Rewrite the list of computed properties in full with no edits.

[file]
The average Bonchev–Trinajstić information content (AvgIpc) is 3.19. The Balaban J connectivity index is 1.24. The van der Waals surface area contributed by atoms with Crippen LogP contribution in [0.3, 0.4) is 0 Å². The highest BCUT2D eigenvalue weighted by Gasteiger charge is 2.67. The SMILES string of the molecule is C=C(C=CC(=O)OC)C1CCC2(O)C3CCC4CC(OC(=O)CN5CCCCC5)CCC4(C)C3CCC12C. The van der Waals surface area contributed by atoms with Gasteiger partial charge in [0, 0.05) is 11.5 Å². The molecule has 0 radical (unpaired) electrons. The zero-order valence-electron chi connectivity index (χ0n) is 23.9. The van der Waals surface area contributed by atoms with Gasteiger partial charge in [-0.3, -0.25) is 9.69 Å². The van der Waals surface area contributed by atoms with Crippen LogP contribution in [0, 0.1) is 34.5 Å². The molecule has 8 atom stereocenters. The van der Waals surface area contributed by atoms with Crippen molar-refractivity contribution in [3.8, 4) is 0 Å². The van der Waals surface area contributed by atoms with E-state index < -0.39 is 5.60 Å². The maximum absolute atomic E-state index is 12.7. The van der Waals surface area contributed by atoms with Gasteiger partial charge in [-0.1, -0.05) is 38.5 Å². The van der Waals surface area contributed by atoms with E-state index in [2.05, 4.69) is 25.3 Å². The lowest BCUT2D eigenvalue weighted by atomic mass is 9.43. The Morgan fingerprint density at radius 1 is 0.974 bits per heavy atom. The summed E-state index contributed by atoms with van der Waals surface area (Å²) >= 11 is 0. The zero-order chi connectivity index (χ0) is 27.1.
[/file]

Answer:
The average Bonchev–Trinajstić information content (AvgIpc) is 3.19. The Balaban J connectivity index is 1.24. The van der Waals surface area contributed by atoms with Crippen LogP contribution in [0.3, 0.4) is 0 Å². The highest BCUT2D eigenvalue weighted by Gasteiger charge is 2.67. The SMILES string of the molecule is C=C(C=CC(=O)OC)C1CCC2(O)C3CCC4CC(OC(=O)CN5CCCCC5)CCC4(C)C3CCC12C. The van der Waals surface area contributed by atoms with Gasteiger partial charge in [0, 0.05) is 11.5 Å². The molecule has 0 radical (unpaired) electrons. The zero-order valence-electron chi connectivity index (χ0n) is 23.9. The van der Waals surface area contributed by atoms with Gasteiger partial charge in [-0.3, -0.25) is 9.69 Å². The van der Waals surface area contributed by atoms with Crippen LogP contribution in [0, 0.1) is 34.5 Å². The molecule has 8 atom stereocenters. The van der Waals surface area contributed by atoms with Crippen molar-refractivity contribution in [3.8, 4) is 0 Å². The van der Waals surface area contributed by atoms with E-state index < -0.39 is 5.60 Å². The maximum absolute atomic E-state index is 12.7. The van der Waals surface area contributed by atoms with Gasteiger partial charge in [-0.1, -0.05) is 38.5 Å². The van der Waals surface area contributed by atoms with E-state index in [2.05, 4.69) is 25.3 Å². The lowest BCUT2D eigenvalue weighted by atomic mass is 9.43. The Morgan fingerprint density at radius 1 is 0.974 bits per heavy atom. The summed E-state index contributed by atoms with van der Waals surface area (Å²) >= 11 is 0. The zero-order chi connectivity index (χ0) is 27.1.